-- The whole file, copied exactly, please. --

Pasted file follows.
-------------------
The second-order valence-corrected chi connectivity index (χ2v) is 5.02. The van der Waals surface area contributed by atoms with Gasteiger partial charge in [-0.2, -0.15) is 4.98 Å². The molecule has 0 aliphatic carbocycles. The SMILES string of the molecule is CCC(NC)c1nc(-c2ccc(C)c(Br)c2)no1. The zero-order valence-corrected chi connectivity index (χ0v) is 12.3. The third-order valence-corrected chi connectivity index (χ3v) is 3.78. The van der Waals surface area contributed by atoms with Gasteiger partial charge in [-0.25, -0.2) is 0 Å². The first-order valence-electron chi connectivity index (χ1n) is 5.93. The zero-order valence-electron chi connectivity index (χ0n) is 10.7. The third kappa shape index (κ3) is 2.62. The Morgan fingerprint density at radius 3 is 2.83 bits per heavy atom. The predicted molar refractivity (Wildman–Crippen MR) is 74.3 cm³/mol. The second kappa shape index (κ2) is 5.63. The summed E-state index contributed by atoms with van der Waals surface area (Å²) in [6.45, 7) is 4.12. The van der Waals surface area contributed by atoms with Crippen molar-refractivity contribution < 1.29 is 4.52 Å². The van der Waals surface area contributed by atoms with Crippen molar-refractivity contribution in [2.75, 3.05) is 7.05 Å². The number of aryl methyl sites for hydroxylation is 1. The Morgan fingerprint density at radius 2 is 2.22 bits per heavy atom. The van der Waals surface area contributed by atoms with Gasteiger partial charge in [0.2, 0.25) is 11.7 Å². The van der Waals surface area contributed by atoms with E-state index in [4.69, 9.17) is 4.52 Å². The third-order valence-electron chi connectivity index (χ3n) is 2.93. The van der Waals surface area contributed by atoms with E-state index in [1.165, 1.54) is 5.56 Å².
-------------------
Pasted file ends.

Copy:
The second-order valence-corrected chi connectivity index (χ2v) is 5.02. The van der Waals surface area contributed by atoms with Gasteiger partial charge in [-0.2, -0.15) is 4.98 Å². The molecule has 0 aliphatic carbocycles. The SMILES string of the molecule is CCC(NC)c1nc(-c2ccc(C)c(Br)c2)no1. The zero-order valence-corrected chi connectivity index (χ0v) is 12.3. The third-order valence-corrected chi connectivity index (χ3v) is 3.78. The van der Waals surface area contributed by atoms with Gasteiger partial charge in [-0.25, -0.2) is 0 Å². The first-order valence-electron chi connectivity index (χ1n) is 5.93. The zero-order valence-electron chi connectivity index (χ0n) is 10.7. The third kappa shape index (κ3) is 2.62. The Morgan fingerprint density at radius 3 is 2.83 bits per heavy atom. The predicted molar refractivity (Wildman–Crippen MR) is 74.3 cm³/mol. The second kappa shape index (κ2) is 5.63. The summed E-state index contributed by atoms with van der Waals surface area (Å²) in [6.45, 7) is 4.12. The van der Waals surface area contributed by atoms with Crippen molar-refractivity contribution < 1.29 is 4.52 Å². The van der Waals surface area contributed by atoms with Crippen molar-refractivity contribution in [2.75, 3.05) is 7.05 Å². The number of aryl methyl sites for hydroxylation is 1. The Morgan fingerprint density at radius 2 is 2.22 bits per heavy atom. The van der Waals surface area contributed by atoms with Gasteiger partial charge in [0.2, 0.25) is 11.7 Å². The van der Waals surface area contributed by atoms with E-state index in [4.69, 9.17) is 4.52 Å². The third-order valence-electron chi connectivity index (χ3n) is 2.93. The van der Waals surface area contributed by atoms with E-state index in [1.165, 1.54) is 5.56 Å².